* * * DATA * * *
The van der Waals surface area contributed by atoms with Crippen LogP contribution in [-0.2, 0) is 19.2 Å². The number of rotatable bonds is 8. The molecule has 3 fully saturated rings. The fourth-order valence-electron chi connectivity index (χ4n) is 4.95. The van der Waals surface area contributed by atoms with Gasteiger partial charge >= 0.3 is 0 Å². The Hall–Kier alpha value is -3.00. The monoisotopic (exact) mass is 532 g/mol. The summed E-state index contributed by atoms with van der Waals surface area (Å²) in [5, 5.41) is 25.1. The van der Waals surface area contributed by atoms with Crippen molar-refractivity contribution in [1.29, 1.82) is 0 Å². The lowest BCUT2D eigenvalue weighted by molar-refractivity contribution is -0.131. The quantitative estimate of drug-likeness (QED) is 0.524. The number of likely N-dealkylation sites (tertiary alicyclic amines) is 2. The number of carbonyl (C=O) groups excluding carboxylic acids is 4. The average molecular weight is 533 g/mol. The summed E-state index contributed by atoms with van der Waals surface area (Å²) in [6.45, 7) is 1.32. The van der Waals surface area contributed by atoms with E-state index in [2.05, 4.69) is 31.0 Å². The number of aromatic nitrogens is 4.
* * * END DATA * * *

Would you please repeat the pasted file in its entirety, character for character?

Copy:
The van der Waals surface area contributed by atoms with Crippen LogP contribution in [-0.2, 0) is 19.2 Å². The number of rotatable bonds is 8. The molecule has 3 fully saturated rings. The fourth-order valence-electron chi connectivity index (χ4n) is 4.95. The van der Waals surface area contributed by atoms with Gasteiger partial charge >= 0.3 is 0 Å². The Hall–Kier alpha value is -3.00. The monoisotopic (exact) mass is 532 g/mol. The summed E-state index contributed by atoms with van der Waals surface area (Å²) in [5, 5.41) is 25.1. The van der Waals surface area contributed by atoms with Crippen molar-refractivity contribution in [1.29, 1.82) is 0 Å². The lowest BCUT2D eigenvalue weighted by molar-refractivity contribution is -0.131. The quantitative estimate of drug-likeness (QED) is 0.524. The number of likely N-dealkylation sites (tertiary alicyclic amines) is 2. The number of carbonyl (C=O) groups excluding carboxylic acids is 4. The average molecular weight is 533 g/mol. The summed E-state index contributed by atoms with van der Waals surface area (Å²) in [6.45, 7) is 1.32. The van der Waals surface area contributed by atoms with E-state index in [2.05, 4.69) is 31.0 Å². The number of aromatic nitrogens is 4.